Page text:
TL;DR: I’m joining Svbtle. It will be my new home for my personal thoughts, rants and attempts to wax quixotic about the next big thing. The domain, which I’ve owned for nearly three years, is perfect for this project because this is just me.
Five Years Later
On March 12, 2007, I officially became a professional writer.
After toiling in obscurity (I jest), my commentary about American Idol was published on a weekly basis in the print edition of USA Today and on the “Idol Chatter” blog. I got the job – alongside a panel of music-industry experts – because I was a prolific commenter on USA Today’s music and Idol blogs. I was young, they wanted young, and I had opinions.
At that time in my life, getting a freelance gig at USA Today was a big deal. At 24, I was unsure of what I wanted to do with my life or what direction to take. Five years later, my life is completely different in almost every single way. The success that I have achieved over the last five years has outpaced my wildest expectations.
Actually, that’s not true.
I didn’t have any expectations about a professional online writing career – if only because I wouldn’t allow myself to have them. I couldn’t even think about the possibility that my writing and my skill with words would lead me into a new career. That the people I looked up to and obsessively followed would some day be at the same parties that I’m at. Or that I would converse with my heroes at CES, Macworld or NAB as peers.
The life that I have now – which includes my upcoming marriage to my soul mate Grant Robertson – was a fantasy that 24-year old Christina wouldn’t allow herself to even indulge in.
A Journey of Platforms
Amazingly, thanks to technology, I have records of my too-scared-to-dream past. In April 2001, I started a LiveJournal and I wrote in it regularly until 2007. Though not indexed by search engines, that journal is easily discoverable by anyone who thinks hard enough; some entries friends-only or protected, most just out in the open. If you want to relive my freshmen year of college, feel free. I’m actually secure enough with myself not to care.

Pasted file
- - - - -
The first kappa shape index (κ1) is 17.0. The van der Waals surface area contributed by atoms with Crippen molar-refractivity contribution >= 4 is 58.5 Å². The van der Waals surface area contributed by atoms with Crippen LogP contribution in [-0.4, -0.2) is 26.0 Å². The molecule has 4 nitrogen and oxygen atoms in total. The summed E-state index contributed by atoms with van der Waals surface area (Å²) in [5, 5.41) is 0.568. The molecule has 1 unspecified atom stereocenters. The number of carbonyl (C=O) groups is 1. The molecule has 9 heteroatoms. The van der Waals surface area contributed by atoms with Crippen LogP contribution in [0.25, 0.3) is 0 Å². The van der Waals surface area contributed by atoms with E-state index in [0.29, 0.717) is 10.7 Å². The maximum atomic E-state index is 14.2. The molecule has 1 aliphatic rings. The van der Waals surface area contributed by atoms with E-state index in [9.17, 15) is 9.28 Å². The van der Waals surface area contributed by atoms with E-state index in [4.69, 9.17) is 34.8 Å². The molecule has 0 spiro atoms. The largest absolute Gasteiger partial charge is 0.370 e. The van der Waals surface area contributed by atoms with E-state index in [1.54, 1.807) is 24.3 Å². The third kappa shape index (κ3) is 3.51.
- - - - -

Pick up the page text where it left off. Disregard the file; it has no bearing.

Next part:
From LiveJournal (which was actually a replacement for hand-coded HTML via a GeoCities account), I migrated to WordPress. I started using that to power my personal website (especially after I was able to secure christinawarren.com from some bitch who forgot to renew her domain name) and for a few years, was fairly active with it.
I freelanced and made next-to-nothing for a few years – working my way up through the system, slowly but surely becoming “that girl who writes about Macs and Apple and knows a lot about movies.” In 2009, my fortunes changed. Not only did I start a nice freelancing gig with AMC Entertainment (the movie theater chain), Mashable approached me and asked me to write for them full-time.
The last two and a half years have been a true blur – from riding the wave of Mashable’s surreal success, to moving to New York City, to getting the opportunity to build out my own vision for what the intersection of entertainment and technology can look like.
Over the last two and a half years, my central focus has been on my work and to that end, my personal publishing space has languished. There just isn’t enough time in the day.
More than that, the format just felt inappropriate. The problem with being an early adopter and a technology journalist is actually getting time to use any of the services you cover or write about. I have a Tumblr, which I quite enjoy, but my reach there is considerably less than if I use Facebook. Google+ or even my poor, neglected website.
Moreover, because of the way I write – which is to use TextMate and a customized MultiMarkdown bundle that the genius Brett Terpstra built for me – using any CMS is always an annoyance.
Plus, with WordPress – and to a lesser degree Tumblr – I have to worry about things like aesthetics. How will it look. How will it perform.
All of those decisions – where to publish, what app to use to craft a post, how to design or redesign the page – end up preventing me from getting anything up at all.
A Svbtle Reboot
That’s why reading Dustin’s opus about the creation of Svbtle resonated so strongly with me. To the point that I actually started watching the open source knockoff on GitHub.
I’m still going to redesign my main website – the plan is to make it more of a way to showcase my work and various media appearances. For everything else, I’ll be here.
My hope is that the simplicity, the Markdown compatibility and the blank aesthetic will help me realize my goal of putting more content out under my own name, without having to be about work.
I missed the fifth anniversary of my professional writing career – in large part because I was unhappy with my publishing options. I’ll be damned if I miss the next big life milestone for the same reason.
Perhaps the most freeing aspect of this process is that for the first time in just over five years, I’m ready to have a place to just write for myself.